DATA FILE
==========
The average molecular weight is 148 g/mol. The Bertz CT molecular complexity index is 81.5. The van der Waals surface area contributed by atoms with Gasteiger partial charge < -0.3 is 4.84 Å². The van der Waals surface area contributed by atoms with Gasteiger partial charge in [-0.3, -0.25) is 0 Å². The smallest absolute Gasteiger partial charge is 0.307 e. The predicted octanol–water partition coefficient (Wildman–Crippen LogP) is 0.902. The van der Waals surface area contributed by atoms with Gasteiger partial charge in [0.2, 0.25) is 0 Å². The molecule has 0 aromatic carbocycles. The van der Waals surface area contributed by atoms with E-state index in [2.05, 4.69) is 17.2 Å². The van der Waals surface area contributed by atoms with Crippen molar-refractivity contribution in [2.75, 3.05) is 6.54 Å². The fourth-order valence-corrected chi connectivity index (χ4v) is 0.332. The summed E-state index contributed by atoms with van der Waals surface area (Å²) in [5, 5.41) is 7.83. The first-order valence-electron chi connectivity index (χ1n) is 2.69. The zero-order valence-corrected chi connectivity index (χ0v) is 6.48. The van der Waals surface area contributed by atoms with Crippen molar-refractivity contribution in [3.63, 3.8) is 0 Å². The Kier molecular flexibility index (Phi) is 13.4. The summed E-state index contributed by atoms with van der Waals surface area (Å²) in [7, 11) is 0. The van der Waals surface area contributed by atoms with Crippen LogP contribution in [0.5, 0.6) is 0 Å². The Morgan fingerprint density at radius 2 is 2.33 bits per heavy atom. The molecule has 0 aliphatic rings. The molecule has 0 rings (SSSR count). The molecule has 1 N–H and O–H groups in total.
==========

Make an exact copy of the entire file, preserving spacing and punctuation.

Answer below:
The average molecular weight is 148 g/mol. The Bertz CT molecular complexity index is 81.5. The van der Waals surface area contributed by atoms with Gasteiger partial charge < -0.3 is 4.84 Å². The van der Waals surface area contributed by atoms with Gasteiger partial charge in [-0.3, -0.25) is 0 Å². The smallest absolute Gasteiger partial charge is 0.307 e. The predicted octanol–water partition coefficient (Wildman–Crippen LogP) is 0.902. The van der Waals surface area contributed by atoms with Gasteiger partial charge in [0.2, 0.25) is 0 Å². The molecule has 0 aromatic carbocycles. The van der Waals surface area contributed by atoms with E-state index in [2.05, 4.69) is 17.2 Å². The van der Waals surface area contributed by atoms with Crippen molar-refractivity contribution in [2.75, 3.05) is 6.54 Å². The fourth-order valence-corrected chi connectivity index (χ4v) is 0.332. The summed E-state index contributed by atoms with van der Waals surface area (Å²) in [5, 5.41) is 7.83. The first-order valence-electron chi connectivity index (χ1n) is 2.69. The zero-order valence-corrected chi connectivity index (χ0v) is 6.48. The van der Waals surface area contributed by atoms with Crippen molar-refractivity contribution in [3.63, 3.8) is 0 Å². The Kier molecular flexibility index (Phi) is 13.4. The summed E-state index contributed by atoms with van der Waals surface area (Å²) in [7, 11) is 0. The van der Waals surface area contributed by atoms with Crippen LogP contribution in [0.5, 0.6) is 0 Å². The Morgan fingerprint density at radius 2 is 2.33 bits per heavy atom. The molecule has 0 aliphatic rings. The molecule has 0 rings (SSSR count). The molecule has 1 N–H and O–H groups in total.